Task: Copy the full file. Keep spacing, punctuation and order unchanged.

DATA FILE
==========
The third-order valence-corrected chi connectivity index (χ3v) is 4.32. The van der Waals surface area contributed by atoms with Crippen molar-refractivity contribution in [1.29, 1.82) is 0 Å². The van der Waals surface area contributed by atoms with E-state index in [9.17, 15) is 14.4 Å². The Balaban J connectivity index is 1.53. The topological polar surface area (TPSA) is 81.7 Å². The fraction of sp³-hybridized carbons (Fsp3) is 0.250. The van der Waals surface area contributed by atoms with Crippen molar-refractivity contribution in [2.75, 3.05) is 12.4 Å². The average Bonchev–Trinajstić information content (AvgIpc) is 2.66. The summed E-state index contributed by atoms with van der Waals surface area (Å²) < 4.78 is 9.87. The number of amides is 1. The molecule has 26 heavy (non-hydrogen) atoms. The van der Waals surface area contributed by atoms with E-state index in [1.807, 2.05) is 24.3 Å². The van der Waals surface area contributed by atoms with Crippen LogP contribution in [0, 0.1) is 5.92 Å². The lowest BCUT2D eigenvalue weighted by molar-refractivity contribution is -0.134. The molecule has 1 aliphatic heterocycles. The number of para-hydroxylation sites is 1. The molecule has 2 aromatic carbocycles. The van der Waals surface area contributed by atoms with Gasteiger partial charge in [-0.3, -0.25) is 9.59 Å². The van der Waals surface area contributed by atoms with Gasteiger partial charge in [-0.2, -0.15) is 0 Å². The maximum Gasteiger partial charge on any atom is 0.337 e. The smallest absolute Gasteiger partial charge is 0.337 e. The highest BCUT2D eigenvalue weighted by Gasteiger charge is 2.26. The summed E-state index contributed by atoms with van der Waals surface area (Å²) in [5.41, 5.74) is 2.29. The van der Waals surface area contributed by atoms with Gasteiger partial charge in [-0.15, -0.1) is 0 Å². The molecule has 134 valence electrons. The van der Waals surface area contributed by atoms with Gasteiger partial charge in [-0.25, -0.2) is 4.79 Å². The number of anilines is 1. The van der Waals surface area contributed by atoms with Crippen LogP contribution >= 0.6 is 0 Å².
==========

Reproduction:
The third-order valence-corrected chi connectivity index (χ3v) is 4.32. The van der Waals surface area contributed by atoms with Crippen molar-refractivity contribution in [1.29, 1.82) is 0 Å². The van der Waals surface area contributed by atoms with E-state index in [9.17, 15) is 14.4 Å². The Balaban J connectivity index is 1.53. The topological polar surface area (TPSA) is 81.7 Å². The fraction of sp³-hybridized carbons (Fsp3) is 0.250. The van der Waals surface area contributed by atoms with Crippen molar-refractivity contribution in [2.75, 3.05) is 12.4 Å². The average Bonchev–Trinajstić information content (AvgIpc) is 2.66. The summed E-state index contributed by atoms with van der Waals surface area (Å²) < 4.78 is 9.87. The number of amides is 1. The molecule has 26 heavy (non-hydrogen) atoms. The van der Waals surface area contributed by atoms with E-state index in [1.807, 2.05) is 24.3 Å². The van der Waals surface area contributed by atoms with Crippen LogP contribution in [0, 0.1) is 5.92 Å². The lowest BCUT2D eigenvalue weighted by molar-refractivity contribution is -0.134. The molecule has 1 aliphatic heterocycles. The number of para-hydroxylation sites is 1. The molecule has 2 aromatic carbocycles. The van der Waals surface area contributed by atoms with Gasteiger partial charge in [-0.3, -0.25) is 9.59 Å². The van der Waals surface area contributed by atoms with Gasteiger partial charge in [-0.2, -0.15) is 0 Å². The maximum Gasteiger partial charge on any atom is 0.337 e. The smallest absolute Gasteiger partial charge is 0.337 e. The highest BCUT2D eigenvalue weighted by Gasteiger charge is 2.26. The summed E-state index contributed by atoms with van der Waals surface area (Å²) in [5.41, 5.74) is 2.29. The van der Waals surface area contributed by atoms with Gasteiger partial charge in [-0.15, -0.1) is 0 Å². The molecule has 134 valence electrons. The van der Waals surface area contributed by atoms with Gasteiger partial charge in [-0.25, -0.2) is 4.79 Å². The number of anilines is 1. The van der Waals surface area contributed by atoms with Crippen LogP contribution >= 0.6 is 0 Å².